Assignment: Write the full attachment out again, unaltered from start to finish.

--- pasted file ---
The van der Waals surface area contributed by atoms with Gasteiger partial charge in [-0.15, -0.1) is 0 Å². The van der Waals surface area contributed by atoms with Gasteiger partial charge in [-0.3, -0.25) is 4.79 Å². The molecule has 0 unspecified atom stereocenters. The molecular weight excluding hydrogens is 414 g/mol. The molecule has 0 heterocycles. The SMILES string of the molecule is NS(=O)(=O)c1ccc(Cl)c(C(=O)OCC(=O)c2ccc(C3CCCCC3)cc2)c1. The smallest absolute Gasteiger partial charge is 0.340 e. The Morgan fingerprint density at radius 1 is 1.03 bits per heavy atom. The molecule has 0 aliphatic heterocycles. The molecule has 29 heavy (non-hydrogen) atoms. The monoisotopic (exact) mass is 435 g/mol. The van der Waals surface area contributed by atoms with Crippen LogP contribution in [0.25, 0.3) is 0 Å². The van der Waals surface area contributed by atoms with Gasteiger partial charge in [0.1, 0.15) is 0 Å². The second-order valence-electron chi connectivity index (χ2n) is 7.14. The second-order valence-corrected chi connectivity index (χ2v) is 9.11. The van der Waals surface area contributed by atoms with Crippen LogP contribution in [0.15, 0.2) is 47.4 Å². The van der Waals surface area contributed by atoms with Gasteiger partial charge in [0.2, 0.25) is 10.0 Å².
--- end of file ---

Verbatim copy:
The van der Waals surface area contributed by atoms with Gasteiger partial charge in [-0.15, -0.1) is 0 Å². The van der Waals surface area contributed by atoms with Gasteiger partial charge in [-0.3, -0.25) is 4.79 Å². The molecule has 0 unspecified atom stereocenters. The molecular weight excluding hydrogens is 414 g/mol. The molecule has 0 heterocycles. The SMILES string of the molecule is NS(=O)(=O)c1ccc(Cl)c(C(=O)OCC(=O)c2ccc(C3CCCCC3)cc2)c1. The smallest absolute Gasteiger partial charge is 0.340 e. The Morgan fingerprint density at radius 1 is 1.03 bits per heavy atom. The molecule has 0 aliphatic heterocycles. The molecule has 29 heavy (non-hydrogen) atoms. The monoisotopic (exact) mass is 435 g/mol. The van der Waals surface area contributed by atoms with Crippen LogP contribution in [0.25, 0.3) is 0 Å². The van der Waals surface area contributed by atoms with Gasteiger partial charge in [0.1, 0.15) is 0 Å². The second-order valence-electron chi connectivity index (χ2n) is 7.14. The second-order valence-corrected chi connectivity index (χ2v) is 9.11. The van der Waals surface area contributed by atoms with Crippen LogP contribution in [0.15, 0.2) is 47.4 Å². The van der Waals surface area contributed by atoms with Gasteiger partial charge in [0.2, 0.25) is 10.0 Å².